Robots vs. Hornets

Andrew had a hard year this year with wasps and hornets.  He got stung 8 times on our camping trip to Mt. Rainier.  About a month later, we discovered a hornet’s nest at our house.  The kids were given explicit instructions not to play near the Hornet’s nest, but that’s like telling the wind not to blow.  Inevitably, Andrew was a victim of a hornet’s sting.  His leg swelled up big and purple, and we considered taking him to a doctor.



We decided as a family, that it was time to take action.  We put on our engineering hats and devised a plan to take revenge on these hornets!   (from a safe distance.)  We decided to make a robot that could roll up to the Hornet’s nest and deploy a hornet’s nest destroying mechanism – all while capturing the havoc on video.  Caleb and I worked on a Lego Mindstorm robot that we could control remotely using the bluetooth on Tenille’s cell phone .  The robot could hold my cell phone and capture the action on video using skype video.  The plan was to sit in the safety of my Subaru Impreza as we rolled the Hornet’s nest destroying robot up to the nest and watched the destruction over skype.    Knowing how many of our plans actually work out as planned (the probability is pretty near 0%), I had plan B ready in the form of a Hornet Killer spray from Home Depot.



We did a few test runs indoors.  The robot worked perfectly.  Skype video also worked well.  When we took the robot out in the field, there were a few complications.  My phone and the computer were at the outer edge of the wifi range, so Skype video was intermittent.  I had to bring our router out near our front door.  Also, the terrain of our terrace (where the Hornets were located) was not flat Pergo.  It was a pretty severe hill and covered in bark. 

We all ran into my Subaru and closed all the doors.  Tenille who had been shaking her head at us, also ran into the car because at the end of the day, who doesn’t want to see a robot destroy a Hornet’s nest?

The angle of the hill made the lego robot off balance.  I wanted to get it as close as possible to the Hornet’s nest, so that it could just roll up to the nest and do it’s business.  As I approached the nest in my camouflage, I noticed the size of the hornets.  They were enormous!  It did make me pause to think if agitating a nest full of hornets while my family was trapped in my Subaru was a wise activity.  The show must go on.  I placed the robot as close as I dared in front of the nest and ran down to the safety of my car.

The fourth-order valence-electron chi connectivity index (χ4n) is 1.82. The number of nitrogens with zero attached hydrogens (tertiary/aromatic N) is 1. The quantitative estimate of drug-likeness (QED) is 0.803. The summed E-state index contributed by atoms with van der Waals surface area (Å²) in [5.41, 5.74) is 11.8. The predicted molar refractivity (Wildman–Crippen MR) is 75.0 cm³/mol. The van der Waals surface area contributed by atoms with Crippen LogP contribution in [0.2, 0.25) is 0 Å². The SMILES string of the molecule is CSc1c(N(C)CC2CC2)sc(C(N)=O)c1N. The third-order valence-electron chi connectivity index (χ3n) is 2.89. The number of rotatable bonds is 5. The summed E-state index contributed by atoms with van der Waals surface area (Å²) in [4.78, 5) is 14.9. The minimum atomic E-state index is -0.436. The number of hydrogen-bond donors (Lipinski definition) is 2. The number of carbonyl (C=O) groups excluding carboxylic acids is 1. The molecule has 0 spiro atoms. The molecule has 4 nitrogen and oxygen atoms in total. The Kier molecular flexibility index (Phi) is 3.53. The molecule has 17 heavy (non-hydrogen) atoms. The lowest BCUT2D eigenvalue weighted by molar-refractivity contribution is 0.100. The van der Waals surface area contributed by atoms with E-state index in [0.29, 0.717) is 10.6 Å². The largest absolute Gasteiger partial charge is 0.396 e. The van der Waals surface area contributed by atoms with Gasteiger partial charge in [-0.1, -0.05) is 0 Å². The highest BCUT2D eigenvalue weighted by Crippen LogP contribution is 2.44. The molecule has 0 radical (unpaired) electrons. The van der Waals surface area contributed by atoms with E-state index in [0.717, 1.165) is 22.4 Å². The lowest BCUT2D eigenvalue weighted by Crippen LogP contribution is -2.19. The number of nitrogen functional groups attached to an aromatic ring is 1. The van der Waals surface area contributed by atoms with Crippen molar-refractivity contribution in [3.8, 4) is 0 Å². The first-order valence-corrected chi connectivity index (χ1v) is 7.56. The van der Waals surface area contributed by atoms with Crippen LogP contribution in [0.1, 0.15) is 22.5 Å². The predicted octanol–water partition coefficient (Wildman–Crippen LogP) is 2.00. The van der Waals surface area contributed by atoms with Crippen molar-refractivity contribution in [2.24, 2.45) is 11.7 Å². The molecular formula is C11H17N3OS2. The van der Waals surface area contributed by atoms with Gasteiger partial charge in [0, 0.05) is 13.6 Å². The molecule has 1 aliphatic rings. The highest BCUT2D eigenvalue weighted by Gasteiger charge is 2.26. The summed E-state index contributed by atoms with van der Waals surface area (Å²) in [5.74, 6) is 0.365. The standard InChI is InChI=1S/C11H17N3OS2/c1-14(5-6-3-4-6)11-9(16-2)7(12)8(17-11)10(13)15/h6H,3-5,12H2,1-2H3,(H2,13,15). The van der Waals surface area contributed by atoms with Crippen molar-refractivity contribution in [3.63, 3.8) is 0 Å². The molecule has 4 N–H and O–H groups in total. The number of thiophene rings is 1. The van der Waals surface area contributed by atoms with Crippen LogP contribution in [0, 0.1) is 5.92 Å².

In mission control, we did a quick check.  Skype video was on.  (CHECK!) We could see the Hornet’s nest through the video.  Robot was responding.  (CHECK!) 

Caleb used Tenille’s phone to make the robot approach the Hornet’s nest.  

Unfortunately, the terrain was too difficult for the robot.  We anticipated that the terrain would be difficult and used a drive that we thought would be most effective – tank treads.  However, the combination of the incline and the bark made the treads slip.  And as the bark slid underneath the treads, the robot started swaying back and forth. 

Because the robot has a long moment arm (to hold the camera and nest killer), the swaying was not a trivial problem.  The robot eventually fell over to the side.

I ran back up to the robot and put it back upright.  I tried to put it even closer to the nest.  Those hornets were huge.  I ran back down to the car. 

Attempt #2!  The robot got a little closer, but this attempt ended like the first one.  The terrain was just too much for the robot.  And now there was the robot and my phone lying VERY close to the hornet’s nest.  It was time to abort the mission and go to Plan B.  What I did not anticipate was that I would have to go on a rescue mission to get my phone and the robot back. 

I ran back up to the terrace and slowly inched toward the nest.  The hornets were going in and out of the nest 2 or 3 at a time.  After some more testing, we decided we had to spray.  The robot was not traversing over the terrain.

We used the robot as an observation station. Then, I dumped an entire can of hornet spray on the nest.  It was somewhat satisfying to see the mass of Hornet’s buzz out of their nest in panic, but not as satisfying as seeing the Hornets’ face through Skype as we destroyed their home with a home-made robot…  Either way, the message was sent.  Don’t sting Andrew anymore.

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